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# If m is divisible by 3, how many prime factors does m have?

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If m is divisible by 3, how many prime factors does m have? [#permalink]

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26 Jan 2012, 06:36
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If m is divisible by 3, how many prime factors does m have?

(1) $$\frac{m}{3}$$ is divisible by 3

(2) $$\frac{m}{3}$$ has two different prime factors
[Reveal] Spoiler: OA
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26 Jan 2012, 07:50
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LM wrote:
If m is divisible by 3, how many prime factors does m have?

1) $$\frac{m}{3}$$ is divisible by 3

2) $$\frac{m}{3}$$ has two different prime factors

If m is divisible by 3, how many prime factors does m have?

(1) $$\frac{m}{3}$$ is divisible by 3 --> $$\frac{m}{3}=3k$$ --> $$m=3^2*k$$ --> $$m$$ has at least one prime 3, but it can have more than one, in case $$k$$ has some number of other primes. Not sufficient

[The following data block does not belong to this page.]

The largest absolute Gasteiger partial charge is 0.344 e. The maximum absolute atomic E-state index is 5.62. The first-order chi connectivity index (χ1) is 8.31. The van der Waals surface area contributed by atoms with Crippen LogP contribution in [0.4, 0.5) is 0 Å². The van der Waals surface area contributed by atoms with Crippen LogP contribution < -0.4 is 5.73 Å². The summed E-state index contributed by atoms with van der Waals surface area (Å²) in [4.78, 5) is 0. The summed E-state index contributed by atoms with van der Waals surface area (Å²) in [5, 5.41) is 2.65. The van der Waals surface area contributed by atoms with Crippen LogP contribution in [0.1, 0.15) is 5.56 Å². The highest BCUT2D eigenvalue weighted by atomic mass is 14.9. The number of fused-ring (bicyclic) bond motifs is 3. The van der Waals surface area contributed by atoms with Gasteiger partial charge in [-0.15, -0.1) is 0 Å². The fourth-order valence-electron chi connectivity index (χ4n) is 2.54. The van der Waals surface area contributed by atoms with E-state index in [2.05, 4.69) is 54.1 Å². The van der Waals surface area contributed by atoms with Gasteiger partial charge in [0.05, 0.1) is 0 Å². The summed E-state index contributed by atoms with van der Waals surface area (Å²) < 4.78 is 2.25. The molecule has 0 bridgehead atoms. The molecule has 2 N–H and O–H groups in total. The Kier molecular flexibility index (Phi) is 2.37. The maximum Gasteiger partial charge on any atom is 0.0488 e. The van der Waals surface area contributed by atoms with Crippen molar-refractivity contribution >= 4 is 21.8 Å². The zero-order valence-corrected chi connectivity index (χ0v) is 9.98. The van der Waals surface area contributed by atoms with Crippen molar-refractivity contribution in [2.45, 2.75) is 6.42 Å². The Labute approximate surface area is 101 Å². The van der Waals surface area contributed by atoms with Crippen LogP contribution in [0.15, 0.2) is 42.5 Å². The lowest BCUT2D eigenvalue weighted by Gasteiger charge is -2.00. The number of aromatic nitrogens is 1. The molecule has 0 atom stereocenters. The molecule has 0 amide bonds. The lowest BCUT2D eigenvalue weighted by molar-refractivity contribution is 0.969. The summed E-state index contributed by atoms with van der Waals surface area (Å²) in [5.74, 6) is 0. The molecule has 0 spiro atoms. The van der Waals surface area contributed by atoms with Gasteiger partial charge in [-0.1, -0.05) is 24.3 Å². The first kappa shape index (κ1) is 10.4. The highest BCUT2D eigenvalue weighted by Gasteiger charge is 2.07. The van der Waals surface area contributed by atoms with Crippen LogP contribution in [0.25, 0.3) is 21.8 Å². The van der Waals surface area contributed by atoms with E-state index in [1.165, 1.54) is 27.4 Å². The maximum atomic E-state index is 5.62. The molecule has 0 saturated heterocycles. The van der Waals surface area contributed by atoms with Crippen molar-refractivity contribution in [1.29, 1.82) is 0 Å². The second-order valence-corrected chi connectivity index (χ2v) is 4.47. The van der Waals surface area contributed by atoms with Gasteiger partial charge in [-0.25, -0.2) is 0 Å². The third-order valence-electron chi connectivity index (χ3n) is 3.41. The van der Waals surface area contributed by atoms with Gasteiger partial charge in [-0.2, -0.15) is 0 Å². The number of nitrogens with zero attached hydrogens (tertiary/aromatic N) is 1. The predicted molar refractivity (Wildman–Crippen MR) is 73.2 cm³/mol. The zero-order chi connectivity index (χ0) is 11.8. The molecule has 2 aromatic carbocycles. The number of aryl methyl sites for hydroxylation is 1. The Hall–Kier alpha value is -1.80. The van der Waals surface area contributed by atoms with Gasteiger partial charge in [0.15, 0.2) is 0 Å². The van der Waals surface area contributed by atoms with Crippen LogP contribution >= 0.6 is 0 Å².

2) $$\frac{m}{3}$$ has two different prime factors --> first of all 3 is a factor of $$m$$, so 3 is one of the primes of $$m$$ for sure.

Now, if power of 3 in $$m$$ is more than or equal to 2 then $$m$$ will have have only two prime factors: 3 and one other, example: $$m=18$$, (as in $$\frac{m}{3}$$ one 3 will be reduced, at least one more 3 will be left, plus one other, to make the # of different factors of $$\frac{m}{3}$$ equal to two. Thus $$m$$ will have 3 and some other prime as a prime factors).

But if $$m$$ has 3 in power of one then $$m$$ will have 3 prime factors: 3 and two others, example $$m=30$$ (one 3 will be reduced in $$m$$ and $$\frac{m}{3}$$ will have some other two prime factors, which naturally will be the primes of $$m$$ as well). Not sufficient.

(1)+(2) From (1) $$3^2$$ is a factor of $$m$$, thus from (2) $$m$$ has only two distinct prime factors: 3 and one other. Sufficient.

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Re: If m is divisible by 3, how many prime factors does m have? [#permalink]

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26 Mar 2013, 02:46
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LM wrote:
If m is divisible by 3, how many prime factors does m have?

1) $$\frac{m}{3}$$ is divisible by 3